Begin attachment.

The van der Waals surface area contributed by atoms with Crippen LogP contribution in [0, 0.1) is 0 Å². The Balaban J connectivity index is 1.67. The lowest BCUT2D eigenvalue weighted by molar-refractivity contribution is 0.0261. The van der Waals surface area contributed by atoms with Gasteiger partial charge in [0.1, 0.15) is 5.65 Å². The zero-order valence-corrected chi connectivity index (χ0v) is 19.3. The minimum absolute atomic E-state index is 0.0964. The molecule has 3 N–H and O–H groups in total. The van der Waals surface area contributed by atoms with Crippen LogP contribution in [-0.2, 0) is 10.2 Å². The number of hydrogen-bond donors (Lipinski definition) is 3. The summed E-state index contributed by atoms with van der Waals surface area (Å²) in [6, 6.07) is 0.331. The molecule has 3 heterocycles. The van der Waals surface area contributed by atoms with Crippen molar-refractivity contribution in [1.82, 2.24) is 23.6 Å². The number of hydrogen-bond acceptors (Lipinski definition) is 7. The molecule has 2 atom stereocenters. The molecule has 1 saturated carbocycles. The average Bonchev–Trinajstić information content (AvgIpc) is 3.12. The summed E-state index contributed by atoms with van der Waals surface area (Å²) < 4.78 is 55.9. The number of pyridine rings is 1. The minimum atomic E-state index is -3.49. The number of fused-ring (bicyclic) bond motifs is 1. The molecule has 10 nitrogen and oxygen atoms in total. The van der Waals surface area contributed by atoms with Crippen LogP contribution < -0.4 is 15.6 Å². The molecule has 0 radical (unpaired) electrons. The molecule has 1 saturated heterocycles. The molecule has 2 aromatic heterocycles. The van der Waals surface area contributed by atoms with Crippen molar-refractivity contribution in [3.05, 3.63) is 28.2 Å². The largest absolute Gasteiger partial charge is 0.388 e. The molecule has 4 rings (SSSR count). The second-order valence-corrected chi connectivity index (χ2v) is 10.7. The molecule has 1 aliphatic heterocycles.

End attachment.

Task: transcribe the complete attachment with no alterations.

The van der Waals surface area contributed by atoms with Crippen LogP contribution in [0, 0.1) is 0 Å². The Balaban J connectivity index is 1.67. The lowest BCUT2D eigenvalue weighted by molar-refractivity contribution is 0.0261. The van der Waals surface area contributed by atoms with Gasteiger partial charge in [0.1, 0.15) is 5.65 Å². The zero-order valence-corrected chi connectivity index (χ0v) is 19.3. The minimum absolute atomic E-state index is 0.0964. The molecule has 3 N–H and O–H groups in total. The van der Waals surface area contributed by atoms with Crippen LogP contribution in [-0.2, 0) is 10.2 Å². The number of hydrogen-bond donors (Lipinski definition) is 3. The summed E-state index contributed by atoms with van der Waals surface area (Å²) in [6, 6.07) is 0.331. The molecule has 3 heterocycles. The van der Waals surface area contributed by atoms with Crippen molar-refractivity contribution in [1.82, 2.24) is 23.6 Å². The number of hydrogen-bond acceptors (Lipinski definition) is 7. The molecule has 2 atom stereocenters. The molecule has 1 saturated carbocycles. The average Bonchev–Trinajstić information content (AvgIpc) is 3.12. The summed E-state index contributed by atoms with van der Waals surface area (Å²) < 4.78 is 55.9. The number of pyridine rings is 1. The minimum atomic E-state index is -3.49. The number of fused-ring (bicyclic) bond motifs is 1. The molecule has 10 nitrogen and oxygen atoms in total. The van der Waals surface area contributed by atoms with Crippen LogP contribution < -0.4 is 15.6 Å². The molecule has 0 radical (unpaired) electrons. The molecule has 1 saturated heterocycles. The molecule has 2 aromatic heterocycles. The van der Waals surface area contributed by atoms with Crippen molar-refractivity contribution in [3.05, 3.63) is 28.2 Å². The largest absolute Gasteiger partial charge is 0.388 e. The molecule has 4 rings (SSSR count). The second-order valence-corrected chi connectivity index (χ2v) is 10.7. The molecule has 1 aliphatic heterocycles.